Calvin's style of preaching was always homely, and he also visited homes to catechize and inquire after the spiritual well being of the people. It is indeed a contrast to today's megatrends in which the pastor is hardly seen outside a formal setting, and his home address is un­known. Whatever others may think, we do not regard our office as bound within so narrow limits that when the sermon is delivered we may rest as if our task was done. They whose blood will be required of us if lost through our slothfulness, are to be cared for much more clearly and vigilantly. Assurance of salvation and God's favor for the individual is some­thing Calvin always aimed at. Assurance must come through true repentance of sin and of complete confidence in the atoning, propitiating blood of the Lord Jesus Christ, the second Person in the Trinity. Calvin was unstinting in present­ing Christ as the Mediator, as one Who is truly, eternally God, Who became Man to reconcile us to God. The doctrine of the Trinity itself takes a strong pastoral tone with Calvin as he rigorously but warmly applies the doctrine to the sinner who must look away from himself, and look up to God for mercy and grace. Calvin also demonstrated a whole wealth of personal sympathy and sorrow for those in sickness, under persecution or trials and even for those who had opposed the faith. His letters were, for instance, precious balms to those waiting death for their loyalty to Christ. Even with Servetus, who was condemned to death for heresy by the Geneva council, Calvin not only tried to get the severity of the punishment reduced, but also visited Servetus in prison on several occasions to personally bring to him the call and counsel of the gracious Gospel of Christ.

To Calvin the Christian pastor must be a theologian-pastor. This is one of the main messages of the Institutes. B.B. Warfield has pointed out: It was Calvin's Institutes which, with its clear, positive exposition of the Evangelical faith on the infragable authority of the Scriptures, gave stability to wavering minds and confidence to sinking hearts, and placed upon the lips of all a brilliant apology in the face of the calumnies of the enemies of the Reformation. After three and a half centuries it retains its unquestioned pre-eminence as the greatest and most influential of all dogmatic treatises. In an age when evangelicalism has become confused by Barthiasnism, the Charismatic movement and the evangelical-Roman Catholic ecumenism, it is well worth encouraging each evangelical Protestant minister to read through Calvin's Institutes at least once through. We find that even the grand doctrine of Predestination is clearly set forth, not to satisfy some academic, intellectual curiosity, but to bring comfort to the troubled conscience of the humble, God-fearing Christian by cutting the root of the doctrine of works, and to rebuke the proud and self-righteous man. The life and work of John Calvin are best epitomized by what he himself had written about man's highest calling: The proclaiming of God's glory on the earth ... the very end of our existence.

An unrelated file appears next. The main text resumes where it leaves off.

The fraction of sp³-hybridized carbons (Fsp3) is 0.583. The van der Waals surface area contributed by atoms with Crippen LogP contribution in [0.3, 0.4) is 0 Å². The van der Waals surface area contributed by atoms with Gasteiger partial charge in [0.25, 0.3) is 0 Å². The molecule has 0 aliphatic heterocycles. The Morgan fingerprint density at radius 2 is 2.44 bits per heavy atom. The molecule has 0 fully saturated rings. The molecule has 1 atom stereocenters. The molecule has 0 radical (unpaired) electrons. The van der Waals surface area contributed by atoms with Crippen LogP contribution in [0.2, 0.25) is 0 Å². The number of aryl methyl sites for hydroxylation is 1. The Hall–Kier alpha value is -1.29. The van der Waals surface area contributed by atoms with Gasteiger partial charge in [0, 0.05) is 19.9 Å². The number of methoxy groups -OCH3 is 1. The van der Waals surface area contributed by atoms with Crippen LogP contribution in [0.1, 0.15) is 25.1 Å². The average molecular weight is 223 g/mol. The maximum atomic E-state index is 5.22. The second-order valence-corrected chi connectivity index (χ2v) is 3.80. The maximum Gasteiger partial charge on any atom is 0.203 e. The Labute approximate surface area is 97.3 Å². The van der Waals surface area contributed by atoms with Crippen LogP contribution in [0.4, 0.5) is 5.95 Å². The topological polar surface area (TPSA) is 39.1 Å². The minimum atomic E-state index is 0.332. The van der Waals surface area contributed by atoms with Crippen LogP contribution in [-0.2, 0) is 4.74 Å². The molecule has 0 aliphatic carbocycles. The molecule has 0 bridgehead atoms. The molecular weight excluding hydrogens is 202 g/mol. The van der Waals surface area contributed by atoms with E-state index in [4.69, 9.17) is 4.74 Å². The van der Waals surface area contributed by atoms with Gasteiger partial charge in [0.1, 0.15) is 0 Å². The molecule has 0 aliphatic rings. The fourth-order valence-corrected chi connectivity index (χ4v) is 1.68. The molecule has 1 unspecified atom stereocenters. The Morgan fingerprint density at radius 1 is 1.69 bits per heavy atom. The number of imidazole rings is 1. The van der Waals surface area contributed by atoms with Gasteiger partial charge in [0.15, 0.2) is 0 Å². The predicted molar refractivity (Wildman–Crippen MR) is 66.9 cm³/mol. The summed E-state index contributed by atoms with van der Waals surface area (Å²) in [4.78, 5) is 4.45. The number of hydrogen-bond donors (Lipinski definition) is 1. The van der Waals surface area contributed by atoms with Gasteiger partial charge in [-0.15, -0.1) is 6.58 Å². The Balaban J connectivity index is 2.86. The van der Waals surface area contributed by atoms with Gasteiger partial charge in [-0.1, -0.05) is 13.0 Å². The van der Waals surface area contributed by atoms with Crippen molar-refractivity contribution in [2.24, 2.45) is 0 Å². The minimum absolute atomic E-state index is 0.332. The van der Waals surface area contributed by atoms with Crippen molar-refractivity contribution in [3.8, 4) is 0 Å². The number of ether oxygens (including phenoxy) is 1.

The Five Points of Calvinism🔗

Historical Background🔗

Heresy and apostasy have often helped the Christian Church to sharpen its understanding of the cardinal truths of the Gospel of Jesus Christ as revealed in the Holy Scripture. Indeed many portions of the Scripture, the Book of Hosea and the Letter to the Galatians for instance, were written in such a context. Through the Protestant Reformation in the 16th century God brought back into the Church some of the most central, glorious and saving truths of the Holy Scripture. But Jacobus (James) Arminius of Hol­land quietly advocated teachings which were contrary to truths of the Scripture which the Protestant Reformers had restored to the Church. In many ways Arminius was a pleasant man who did not enjoy controversy. He also acknowledged that the Protestant Reformer John Calvin was the most able and exact expositor of the Scriptures that the Church has seen so far. But nice men can be very wrong too. Arminius without intention or malice sowed seeds of error which would in the following generations rob God of His glory in saving hell-deserving sinners, and in turn rob the Church of the power and presence of God.

Arminius taught that although God had made available salvation in Christ Jesus, He had left it to the sinner to accept or reject this salvation. Hence, according to Arminius, Christ's sacrifice may be made vain and empty by the power man has to choose or to reject the available offer of salvation. The Protes­tant Reformers had taught, their teachings being condensed and summarized in Calvin's Institutes of Christian Religion, that God's sovereign will and action are the sole foundations of man's salvation; those whom God had graciously elected in Christ before the foundation of the world will be saved by God Himself. The act of faith and choice of man are also included in the benefits of grace that Christ purchased on the cross of Calvary. Salvation in its entirety is of God. If a man is lost, his final damnation is altogether of man's own choosing and responsibility. But if a man is saved, his salvation is all of God's choosing and action. This is what the Protestant Reformers of the 16th century main­tained, but which Arminius and his followers, down to the present century, deny.